For this year’s annual symposium, the Association for Women in Architecture + Design has chosen the topic of Intersectionality. We realize that some may not be familiar with the term, and may not see how it relates to design and the built environment. The term intersectionality theory was first coined by legal scholar Kimberlé Crenshaw in 1989.
“…intersectionality is not easy. It’s not as though the existing frameworks that we have - from our culture, our politics or our law - automatically lead people to being conversant and literate in intersectionality. Intersectionality draws attention to invisibilities that exist in feminism, in anti-racism, in class politics, so obviously it takes a lot of work to consistently challenge ourselves to be attentive to aspects of power that we don’t ourselves experience. I think that the same kind of openness and fluidity and willingness to interrogate power that we as feminists expect from men in alliance on questions of class should also be the expectation that women of color can rely upon with our white feminist allies.”
What is Intersectionality?
Intersectionality is a tool that allows us to think about systemic oppression in a broad context and emphasizes individual’s experiences in an effort to understand privilege and power. Further, intersectionality requires that we understand that the combination of these factors produce a unique, substantively different experience of discrimination rather than an additional burden of discrimination.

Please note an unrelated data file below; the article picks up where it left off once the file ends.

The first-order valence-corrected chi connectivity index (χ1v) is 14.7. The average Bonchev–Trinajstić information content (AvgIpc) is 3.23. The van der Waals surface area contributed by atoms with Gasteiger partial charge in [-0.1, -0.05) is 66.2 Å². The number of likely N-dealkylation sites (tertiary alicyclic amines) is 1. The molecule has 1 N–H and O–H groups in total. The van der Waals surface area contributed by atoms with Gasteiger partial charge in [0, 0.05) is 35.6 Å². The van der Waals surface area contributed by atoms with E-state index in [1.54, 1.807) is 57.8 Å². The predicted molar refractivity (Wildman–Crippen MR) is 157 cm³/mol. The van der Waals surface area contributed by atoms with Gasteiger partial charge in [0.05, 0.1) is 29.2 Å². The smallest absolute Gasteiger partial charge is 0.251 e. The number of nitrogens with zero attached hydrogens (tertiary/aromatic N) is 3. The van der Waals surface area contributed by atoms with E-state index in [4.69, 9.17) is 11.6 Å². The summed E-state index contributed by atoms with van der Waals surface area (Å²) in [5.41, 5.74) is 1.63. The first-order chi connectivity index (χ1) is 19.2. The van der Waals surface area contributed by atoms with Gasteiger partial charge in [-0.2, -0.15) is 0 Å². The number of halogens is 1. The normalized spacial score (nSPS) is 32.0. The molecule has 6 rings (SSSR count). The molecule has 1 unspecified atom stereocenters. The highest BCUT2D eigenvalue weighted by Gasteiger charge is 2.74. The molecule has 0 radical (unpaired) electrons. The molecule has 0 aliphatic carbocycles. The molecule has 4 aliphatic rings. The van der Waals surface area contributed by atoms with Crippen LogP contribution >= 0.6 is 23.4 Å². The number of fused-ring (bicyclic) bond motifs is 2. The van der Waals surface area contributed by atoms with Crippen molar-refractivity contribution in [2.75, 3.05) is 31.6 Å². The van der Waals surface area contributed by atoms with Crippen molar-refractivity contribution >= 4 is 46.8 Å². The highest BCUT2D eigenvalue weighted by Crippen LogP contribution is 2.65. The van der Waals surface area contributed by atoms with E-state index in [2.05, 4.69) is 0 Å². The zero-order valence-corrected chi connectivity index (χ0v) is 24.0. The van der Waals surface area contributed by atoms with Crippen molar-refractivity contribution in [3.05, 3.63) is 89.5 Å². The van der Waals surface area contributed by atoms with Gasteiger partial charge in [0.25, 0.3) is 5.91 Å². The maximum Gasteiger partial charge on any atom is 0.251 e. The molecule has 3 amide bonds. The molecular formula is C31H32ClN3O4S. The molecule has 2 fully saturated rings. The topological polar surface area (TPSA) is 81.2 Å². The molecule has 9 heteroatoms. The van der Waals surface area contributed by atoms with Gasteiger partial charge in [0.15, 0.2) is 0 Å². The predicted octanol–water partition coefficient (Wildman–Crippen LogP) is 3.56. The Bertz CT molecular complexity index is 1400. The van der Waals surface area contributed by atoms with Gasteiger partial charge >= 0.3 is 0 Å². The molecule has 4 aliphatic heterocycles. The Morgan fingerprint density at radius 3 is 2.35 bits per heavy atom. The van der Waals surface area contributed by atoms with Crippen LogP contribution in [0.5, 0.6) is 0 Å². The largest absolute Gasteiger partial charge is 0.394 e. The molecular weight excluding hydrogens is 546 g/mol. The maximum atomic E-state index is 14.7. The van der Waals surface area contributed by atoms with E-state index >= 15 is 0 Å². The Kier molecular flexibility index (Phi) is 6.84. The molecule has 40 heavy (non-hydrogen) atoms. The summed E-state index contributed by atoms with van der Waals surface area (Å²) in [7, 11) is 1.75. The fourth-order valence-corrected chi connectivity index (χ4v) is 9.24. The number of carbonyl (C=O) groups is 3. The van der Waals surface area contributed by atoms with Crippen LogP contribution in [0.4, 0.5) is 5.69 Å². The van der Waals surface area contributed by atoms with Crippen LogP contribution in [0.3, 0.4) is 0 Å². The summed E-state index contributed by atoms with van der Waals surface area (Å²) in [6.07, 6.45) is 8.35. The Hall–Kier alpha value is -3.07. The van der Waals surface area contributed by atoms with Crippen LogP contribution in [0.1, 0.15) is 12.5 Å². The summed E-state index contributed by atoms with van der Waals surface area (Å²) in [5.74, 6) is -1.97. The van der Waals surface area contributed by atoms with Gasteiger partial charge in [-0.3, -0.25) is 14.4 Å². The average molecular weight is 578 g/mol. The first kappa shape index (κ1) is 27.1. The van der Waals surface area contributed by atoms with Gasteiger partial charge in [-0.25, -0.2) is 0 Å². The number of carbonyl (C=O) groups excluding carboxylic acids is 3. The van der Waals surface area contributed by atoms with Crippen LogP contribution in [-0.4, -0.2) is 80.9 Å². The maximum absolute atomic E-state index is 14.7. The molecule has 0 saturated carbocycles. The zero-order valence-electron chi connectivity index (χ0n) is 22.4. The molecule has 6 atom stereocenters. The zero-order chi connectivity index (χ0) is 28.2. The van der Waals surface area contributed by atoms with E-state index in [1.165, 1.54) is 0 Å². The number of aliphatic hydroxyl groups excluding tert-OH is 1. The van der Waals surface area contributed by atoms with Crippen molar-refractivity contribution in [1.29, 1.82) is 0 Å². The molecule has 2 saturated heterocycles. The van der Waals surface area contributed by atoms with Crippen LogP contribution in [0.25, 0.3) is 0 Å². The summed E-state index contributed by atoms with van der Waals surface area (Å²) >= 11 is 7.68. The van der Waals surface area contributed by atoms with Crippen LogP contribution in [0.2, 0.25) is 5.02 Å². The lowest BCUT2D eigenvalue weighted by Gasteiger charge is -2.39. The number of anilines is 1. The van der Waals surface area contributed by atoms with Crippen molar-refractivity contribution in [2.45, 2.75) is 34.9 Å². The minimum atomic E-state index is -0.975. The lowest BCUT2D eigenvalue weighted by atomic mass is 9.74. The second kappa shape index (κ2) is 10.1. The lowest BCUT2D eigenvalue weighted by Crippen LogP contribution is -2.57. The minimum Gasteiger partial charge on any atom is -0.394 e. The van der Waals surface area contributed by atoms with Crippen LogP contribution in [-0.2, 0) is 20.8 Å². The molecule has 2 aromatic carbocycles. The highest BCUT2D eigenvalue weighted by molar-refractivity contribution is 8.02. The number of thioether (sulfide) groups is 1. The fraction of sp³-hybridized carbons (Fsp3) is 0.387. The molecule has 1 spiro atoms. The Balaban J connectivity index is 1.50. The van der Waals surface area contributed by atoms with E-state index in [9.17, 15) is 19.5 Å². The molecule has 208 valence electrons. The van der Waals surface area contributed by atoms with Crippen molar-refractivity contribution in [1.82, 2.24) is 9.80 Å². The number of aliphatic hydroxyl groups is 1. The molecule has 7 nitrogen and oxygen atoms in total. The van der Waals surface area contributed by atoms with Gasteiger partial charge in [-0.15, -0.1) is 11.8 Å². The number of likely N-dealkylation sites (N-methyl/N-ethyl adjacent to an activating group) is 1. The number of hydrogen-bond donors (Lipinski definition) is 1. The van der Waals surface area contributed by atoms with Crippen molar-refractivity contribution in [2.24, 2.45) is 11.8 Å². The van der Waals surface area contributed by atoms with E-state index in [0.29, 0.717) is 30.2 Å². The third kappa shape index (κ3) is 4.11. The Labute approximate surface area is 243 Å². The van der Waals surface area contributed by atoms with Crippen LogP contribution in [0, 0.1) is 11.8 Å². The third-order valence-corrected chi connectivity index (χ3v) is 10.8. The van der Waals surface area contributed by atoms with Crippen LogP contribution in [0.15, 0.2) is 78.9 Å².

What does Intersectional Feminism have to do with Architecture and Design?
Intersectionality in architecture and the built environment disciplines is not just about the politics of recognition. As a framework for architectural advocacy, intersectionality is about the compound issues of inequity and discrimination that plague the profession. We practitioners have a collective responsibility to take action toward practices that are inclusive, egalitarian, and socially just. With sensitivity to differences of gender, gender identity, ethnicity, national origin, race, class, age, ability, sexuality, immigration status, religion, etc., we can transform dominant power relations, and build alliances and networks to revolutionize the profession responsively, reflective of its practitioners. Intersectionality includes feminist practices, which emphasize interconnectedness to redistribute power and work for the collective good, not just the individual.
How does it affect us as women in the profession?
Intersectionality also places emphasis on collaboration, cross-disciplinary exchange and cooperative interdependency. Women have always succeeded in alternatives to normative forms of practice (by necessity), making significant contributions to the built environment. Embracing and acknowledging these allied diverse practices is an essential part of intersectionality. An intersectional approach demands that we recognize the different types of discrimination as points of overlap or as coming together at a point of intersection. The goal is not to show how one group is more oppressed than the other, but to recognize where we have similarities and differences in our experiences of discrimination, and to work to build within- and across-group solidarity.
The Association for Women in Architecture and Design’s mission is to advance and support women in the allied fields of architecture and design. We encourage and foster high levels of achievement by providing educational programming, mentoring, and illuminating career opportunities for students and professionals in these fields. We cultivate awareness of the value and advancements created by our profession.
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